11. Guatemalan Indigenous Rights Leader To Speak on Canadian Mining Activities in San Marcos: Javier de Léon is a Mayan community leader from Guatemala. Mr de Léon collaborated in the 2005 popular consultation on mining exploration and exploitation in Sipakapa, San Marcos, as a member of the indigenous rights organization, Achjmol,. He currently works with ADISMI, a community development organization based in San Miguel Ixtahuacan, the location of an open-pit gold mine owned by Montana Exploradora, a subsidiary of Goldcorp. Mr. de Léon took part in the Second Indigenous Dialogue on Mining in Colombia this past summer. He is coming to Canada with Project Accompaniment Québec-Guatemala and the Maritimes-Guatemala Breaking the Silence Network, members of the Coordination for International Accompaniment in Guatemala (CAIG). The CAIG offers international accompaniment to local human rights defenders and has accompanied both Achjmol and ADISMI. Mr. de Léon will speak in the CCIC Boardroom, 1 Nicholas St., Floor 3, Ottawa, ON, from 2:15pm - 3:45pm on November 21, 2007. For more information, please contact Karen Hamilton,, (514) 495-3131, or Dana Stefov,, (613) 241-7007, extension 357.

  12. On-line Video of Government 101 Webcast - How Government Works: CCIC's first-ever online webcast, "Government 101", on September 27 was a big hit according to the many members who took part. You can now see it on-line along with Amanda Sussman's Power Point presentation on the topic at In this webcast, Amanda speaks on how to use your limited time and resources in a way that has maximum impact on government policy. In an overview of how government decisions get made, she talks about defining clear advocacy objectives, running effective meetings with government, and choosing advocacy tactics. Viewers can select the segment that is of most interest by clicking on the various slides of the Power Point. Ms. Sussman is a past policy advisor to the Minister of Foreign Affairs and the Minister of Citizenship and Immigration. Her book, The Art of the Possible was released in October.

Ethics in a Flash

  1. Dear Ms Ethics: The finances section of the Code tells us "the organization…shall prohibit any unaudited transactions or loans to Board members and to staff" (standard 3.4.7). Since the audit takes place after the transaction has occurred, should the wording be "unauthorized" instead of "unaudited"? Would we be in compliance if we used "unauthorized"? Purse-strings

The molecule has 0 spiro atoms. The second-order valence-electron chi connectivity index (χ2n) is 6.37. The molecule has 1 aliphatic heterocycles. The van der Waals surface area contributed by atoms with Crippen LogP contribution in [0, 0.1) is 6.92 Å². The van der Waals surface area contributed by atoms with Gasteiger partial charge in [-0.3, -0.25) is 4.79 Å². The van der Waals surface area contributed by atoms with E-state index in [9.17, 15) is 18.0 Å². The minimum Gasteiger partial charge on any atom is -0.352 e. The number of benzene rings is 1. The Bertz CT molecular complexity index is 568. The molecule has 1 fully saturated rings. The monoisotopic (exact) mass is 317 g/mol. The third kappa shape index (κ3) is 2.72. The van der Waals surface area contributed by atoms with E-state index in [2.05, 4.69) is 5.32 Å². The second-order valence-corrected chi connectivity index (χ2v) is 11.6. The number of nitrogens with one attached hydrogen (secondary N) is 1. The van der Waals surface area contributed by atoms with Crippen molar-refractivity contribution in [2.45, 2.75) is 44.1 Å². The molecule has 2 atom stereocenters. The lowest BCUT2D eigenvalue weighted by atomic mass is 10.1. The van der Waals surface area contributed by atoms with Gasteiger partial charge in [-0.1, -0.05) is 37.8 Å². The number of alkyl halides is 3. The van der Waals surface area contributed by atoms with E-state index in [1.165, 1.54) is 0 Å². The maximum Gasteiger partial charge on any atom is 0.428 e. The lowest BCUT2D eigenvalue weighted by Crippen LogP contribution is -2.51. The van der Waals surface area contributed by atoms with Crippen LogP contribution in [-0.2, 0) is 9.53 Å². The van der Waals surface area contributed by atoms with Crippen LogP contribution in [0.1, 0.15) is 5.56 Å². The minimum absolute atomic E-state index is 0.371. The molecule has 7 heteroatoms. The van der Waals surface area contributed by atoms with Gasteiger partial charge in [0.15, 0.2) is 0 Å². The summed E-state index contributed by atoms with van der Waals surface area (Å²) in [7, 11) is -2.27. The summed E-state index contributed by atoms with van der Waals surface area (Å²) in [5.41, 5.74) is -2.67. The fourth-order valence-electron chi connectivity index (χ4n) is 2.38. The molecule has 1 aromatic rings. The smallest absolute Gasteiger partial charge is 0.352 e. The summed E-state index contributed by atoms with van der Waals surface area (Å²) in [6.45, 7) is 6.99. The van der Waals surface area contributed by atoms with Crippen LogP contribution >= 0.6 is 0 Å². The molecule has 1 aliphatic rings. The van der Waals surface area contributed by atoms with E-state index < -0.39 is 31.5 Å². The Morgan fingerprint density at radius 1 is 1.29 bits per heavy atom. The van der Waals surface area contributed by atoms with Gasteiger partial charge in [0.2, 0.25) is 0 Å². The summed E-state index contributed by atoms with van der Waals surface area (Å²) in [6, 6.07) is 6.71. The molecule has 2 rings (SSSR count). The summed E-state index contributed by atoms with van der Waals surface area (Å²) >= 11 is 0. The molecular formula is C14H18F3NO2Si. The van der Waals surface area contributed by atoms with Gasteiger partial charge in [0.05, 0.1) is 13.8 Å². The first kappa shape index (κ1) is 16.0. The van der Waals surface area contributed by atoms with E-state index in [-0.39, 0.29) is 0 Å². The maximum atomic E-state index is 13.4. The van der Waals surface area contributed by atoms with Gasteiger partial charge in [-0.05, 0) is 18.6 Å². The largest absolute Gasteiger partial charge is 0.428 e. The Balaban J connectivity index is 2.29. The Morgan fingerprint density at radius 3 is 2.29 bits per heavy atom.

Dear Purse: It is already presumed that no loans or transactions should be unauthorized. An unauthorized transaction or loan would be illegal and in violation of recognized principles of accountability. The Code aims to go beyond the bare minimum of the law. This clause, therefore, goes one step further and requires that all transactions and loans be documented and thus subject to audit. The purpose of the clause is to ensure that there are no "off-the-book" loans - i.e. loans that are made in good faith on a verbal understanding. Verbal understandings and loans based on trust (even though almost always paid back) are not sufficient for CCIC members to meet standards of accountability to donors, government and the public. Loans to Board members could place them in a conflict of interest since they are ultimately responsible for the organization's expenditures, and would in this case be authorizing expenditures for their own benefit.

    The key ethical principle for organizations to aspire to here is transparency. You have raised a very good point about the wording "unaudited transactions". Most audits are done on a test basis, and not all transactions are necessarily tested by the auditor. If our goal is transparency and proper tracking and recording of transactions, it may be more accurate to say that the transaction or loan should be authorized, documented and subject to audit rather than be audited itself.